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Old 02-08-09, 07:53 AM   #1
xfimpg
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Difference between "FC-6603" and "FC-6603-A"?

Hi

Would anyone know the difference between the Shimano Ultegra crankset "FC-6603" and "FC-6603-A"?

Yes, I know it's the "A", but seriously... does anyone know what the "A" stands for or simply the difference between the two models?

Thanks
Mike

Last edited by xfimpg; 02-08-09 at 08:20 AM.
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Old 02-08-09, 11:16 AM   #2
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Its just a minor manufacturing change. It probably doesn't have any noticeable difference.
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Old 02-08-09, 02:06 PM   #3
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On the Ultegra crankset there is a small plastic nut that is screwed into the left crank-arm to cover the hole where it connects to the axle. The instructions tell you that you need to torque it in place using a special Shimano tool. The tool serves this function only. It meshes with the oddball-shaped head of the plastic nut. This left me wondering how many people drop what they're doing and order this tool - and wait.

I found a Park pin-spanner meshed fine and used that. I just installed this set on my Trek.

What is the 'A' you ask? They probably changed the design of the head of the nut. You'll need a new tool...
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Old 02-08-09, 02:20 PM   #4
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On the Ultegra crankset there is a small plastic nut that is screwed into the left crank-arm to cover the hole where it connects to the axle. The instructions tell you that you need to torque it in place using a special Shimano tool. The tool serves this function only. It meshes with the oddball-shaped head of the plastic nut. This left me wondering how many people drop what they're doing and order this tool - and wait.

I found a Park pin-spanner meshed fine and used that. I just installed this set on my Trek.

What is the 'A' you ask? They probably changed the design of the head of the nut. You'll need a new tool...
It's not to cover the hole so to speak, it's to assist in positioning the crank for correct preload. The TL-FC16 tool used to come with the cranks until Shimano cheaped out. My roommate recently was going thru his stuff and came up with what is an identical piece of plastic, but wasn't Shimano and wasn't for a crank at all (forget what it was originally for, something he no longer used is all I can remember and he's not around to ask at the moment), but it fits perfectly...but I'd use a pin spanner if I had to, but I like to carry the tool in my pack so should I need to remove the crank on a moments notice I'm ready.

ps Was curious what the A might mean, apparently not important enough to get a mention on techdocs.shimano.com...
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Old 02-08-09, 02:37 PM   #5
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I know what the cap is intended for - I didn't bother going into this for the sake of brevity.

I'd rather not carry a pin-spanner either. But I'm ingenious enough to make do with a rock or a couple of sticks if push came to shove. I do carry a Topeak Alien II. Bet I'd find the tool on that - used with a stick...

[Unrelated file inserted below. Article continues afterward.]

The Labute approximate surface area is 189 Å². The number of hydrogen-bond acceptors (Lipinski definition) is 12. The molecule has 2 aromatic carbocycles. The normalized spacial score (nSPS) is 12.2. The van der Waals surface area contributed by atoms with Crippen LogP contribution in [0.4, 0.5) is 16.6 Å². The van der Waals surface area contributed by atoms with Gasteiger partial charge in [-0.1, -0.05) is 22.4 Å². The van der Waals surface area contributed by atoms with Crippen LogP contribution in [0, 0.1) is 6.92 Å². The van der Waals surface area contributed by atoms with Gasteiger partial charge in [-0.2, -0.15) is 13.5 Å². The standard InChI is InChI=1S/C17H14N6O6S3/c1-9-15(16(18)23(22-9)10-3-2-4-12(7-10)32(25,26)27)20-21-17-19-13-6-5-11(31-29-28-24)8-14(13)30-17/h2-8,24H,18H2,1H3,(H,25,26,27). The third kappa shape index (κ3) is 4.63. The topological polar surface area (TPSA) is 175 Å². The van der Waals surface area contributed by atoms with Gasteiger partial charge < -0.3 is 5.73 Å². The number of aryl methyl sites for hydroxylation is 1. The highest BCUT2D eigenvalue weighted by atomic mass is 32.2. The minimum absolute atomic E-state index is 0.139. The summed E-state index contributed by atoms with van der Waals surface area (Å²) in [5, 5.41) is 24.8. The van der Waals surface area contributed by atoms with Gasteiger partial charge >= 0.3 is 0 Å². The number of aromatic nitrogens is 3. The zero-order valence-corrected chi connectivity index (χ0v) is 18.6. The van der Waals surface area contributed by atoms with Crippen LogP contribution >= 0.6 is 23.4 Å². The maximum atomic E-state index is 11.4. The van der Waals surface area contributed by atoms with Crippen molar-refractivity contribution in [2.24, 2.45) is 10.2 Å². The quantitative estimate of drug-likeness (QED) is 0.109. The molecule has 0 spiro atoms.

Last edited by Panthers007; 02-08-09 at 04:29 PM. Reason: Syntax
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Old 02-08-09, 02:45 PM   #6
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I know what the cap is intended for - I didn't bother going into this for the sake of brevity.

I'd rather not carry a pin-spanner either. But I'm ingenious enough to make do with a rock of couple of sticks if push came to shove. I do carry a Topeak Alien II. Bet I'd find the tool on that - used with a stick...
Sorry to doubt you, didn't know if you knew. I think someone said they had a putty knife that worked great, too. For portability the TL-FC16 is hard to beat...
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Old 02-08-09, 04:43 PM   #7
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I'm sure the TL-FC16 works very nicely and is easy to carry about. HOWEVER my point is this: Why do you think Shimano made the cap require this tool? Was it because the cap's head had to have this weird shape to function? Would it work for it's assigned task if it had a cap that required a 5mm hex-wrench instead? Or a screwdriver?

Or is Shimano just a bunch of nickel & diming swine that are sticking it to the customer? Be nice to see some after-market caps that sell for 25 cents.

Shimano pulled worse stunts on mechanics back in the early 1980's. Each year Shimano released a new group of components. And these components required new and expensive tools to work on them. It was costing mechanics over $400 a year for the new, improved tool-set! This didn't stop until their was a trade-fair in Los Angeles. When it was Shimano's turn to go up on stage and explain it's latest, greatest - the mechanics booed them loudly and started throwing debris at the guy. The Shimano rep. asked why this was. And the mechanics told them they were going broke and were no longer going to work on, or sell, Shimano products. The TL-FC16 is a minor example of a long-standing tactic by Shimano.
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Old 02-08-09, 05:54 PM   #8
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Thanks everyone for your insights.
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